Published On: Fri, Apr 6th, 2018

Old Man Winter may dish out snowstorm this weekend

AccuWeather Global Weather Center — April 5, 2018  — AccuWeather reports  lingering Arctic air will set the stage for additional snowfall in the northeastern United States over the next five days, including the potential for a few inches of snow during the first full weekend of April.
 
Don’t put away the shovel and the snowbrush just yet as Old Man Winter will keep dishing it out into early next week. More travel disruptions and frustrations for baseball and other spring outdoor activities are on the way.
 
While thunderstorms in the region over the past day or so were a reminder that lasting spring weather is just around the corner, some locations will be affected by three snow events into next Tuesday.
 
Snow from the first storm will mainly streak from the Great Lakes to upstate New York, northern Pennsylvania and New England from Thursday night to Friday.
Snow from the first storm will mainly streak from the Great Lakes to upstate New York, northern Pennsylvania and New England from Thursday night to Friday.
Snowfall with this storm will generally average 1-3 inches with locally higher amounts over the upper Great Lakes, northeastern New York state and northern New England.
 
The most significant storm of the trio and the one most likely to cause major disruptions to travel and outdoor activities for parts of the Midwest and Northeast is anticipated to span Friday to Saturday.
 
Snow for the main wintry storm will spread from the northern Rockies to the central Plains to end this week.
Snow for the main wintry storm will spread from the northern Rockies to the central Plains to end this week.
Locally heavy snow is likely to fall on part of the lower Ohio Valley on Friday evening then spread to the upper part of the Ohio Valley Friday night.
Locally heavy snow is likely to fall on part of the lower Ohio Valley on Friday evening then spread to the upper part of the Ohio Valley Friday night.
By Saturday, a swath of heavy snow is likely to spread from the mountains of West Virginia, western Maryland and northwestern Virginia in the morning to the upper mid-Atlantic coast.
By Saturday, a swath of heavy snow is likely to spread from the mountains of West Virginia, western Maryland and northwestern Virginia in the morning to the upper mid-Atlantic coast.
How much snow accumulates on roads will depend on the time of day and the rate of snowfall.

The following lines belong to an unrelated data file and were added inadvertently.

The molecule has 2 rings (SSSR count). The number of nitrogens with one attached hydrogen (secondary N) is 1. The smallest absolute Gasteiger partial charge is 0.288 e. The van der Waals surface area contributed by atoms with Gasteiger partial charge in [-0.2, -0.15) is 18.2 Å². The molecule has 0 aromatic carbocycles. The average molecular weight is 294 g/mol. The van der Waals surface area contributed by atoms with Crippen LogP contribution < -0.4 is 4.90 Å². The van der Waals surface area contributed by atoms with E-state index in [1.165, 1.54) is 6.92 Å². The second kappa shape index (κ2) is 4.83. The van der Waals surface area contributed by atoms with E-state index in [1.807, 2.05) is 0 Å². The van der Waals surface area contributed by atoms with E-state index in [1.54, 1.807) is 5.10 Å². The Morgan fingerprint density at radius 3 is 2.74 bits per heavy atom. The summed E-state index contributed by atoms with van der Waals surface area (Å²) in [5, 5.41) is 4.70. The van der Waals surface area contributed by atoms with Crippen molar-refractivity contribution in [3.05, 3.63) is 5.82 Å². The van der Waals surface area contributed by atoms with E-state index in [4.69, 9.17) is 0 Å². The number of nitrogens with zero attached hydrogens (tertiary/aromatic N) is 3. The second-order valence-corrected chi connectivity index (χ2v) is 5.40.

Where it snows at night to the first few hours of the morning, roads are likely to be slushy and perhaps snow-covered, even in urban areas. It is possible these conditions extend to the Washington, D.C., area and perhaps to part of southern New Jersey.
 
Snow may struggle to accumulate during the midday and afternoon hours, unless it snows very hard.
Snow may struggle to accumulate during the midday and afternoon hours, unless it snows very hard.
A shift in the storm track by as little as 50 miles could bring the swath of accumulating snow farther north or south.
 
If the storm makes a northward jog, then accumulating snow may spread northward over southern and eastern New England Saturday night into Sunday morning. If not, it may not even snow in Boston and snow may not accumulate around New York City.
 
The latest indications are suggesting that dry and cold air may invade from the north at a swift pace. This scenario would substantially limit the duration and intensity of the snow from parts of Pennsylvania to northern New Jersey, southeastern New York state and southern New England.
 
Airline delays and flight cancellations related to deicing operations and poor visibility are likely at the major hubs from Cincinnati and Pittsburgh to Washington, D.C., Philadelphia and perhaps New York City as well as at airports for connecting flights.
 
Perhaps the last hurrah for the winter of 2017-18 will be with a storm slated to affect the Midwest on Monday and the Northeast during Monday night and Tuesday.
 
With somewhat less cold air at that third storm’s disposal, accumulating snow may be limited to the Great Lakes, central Appalachians and part of New England.
 
Additional storms later next week are likely to bring rain instead of snow to most areas. However, the frequency of these storms may not allow the ground to dry out in between.
 

Source & Image Credits: Alex Sosnowski, Senior Meteorologist for AccuWeather.com

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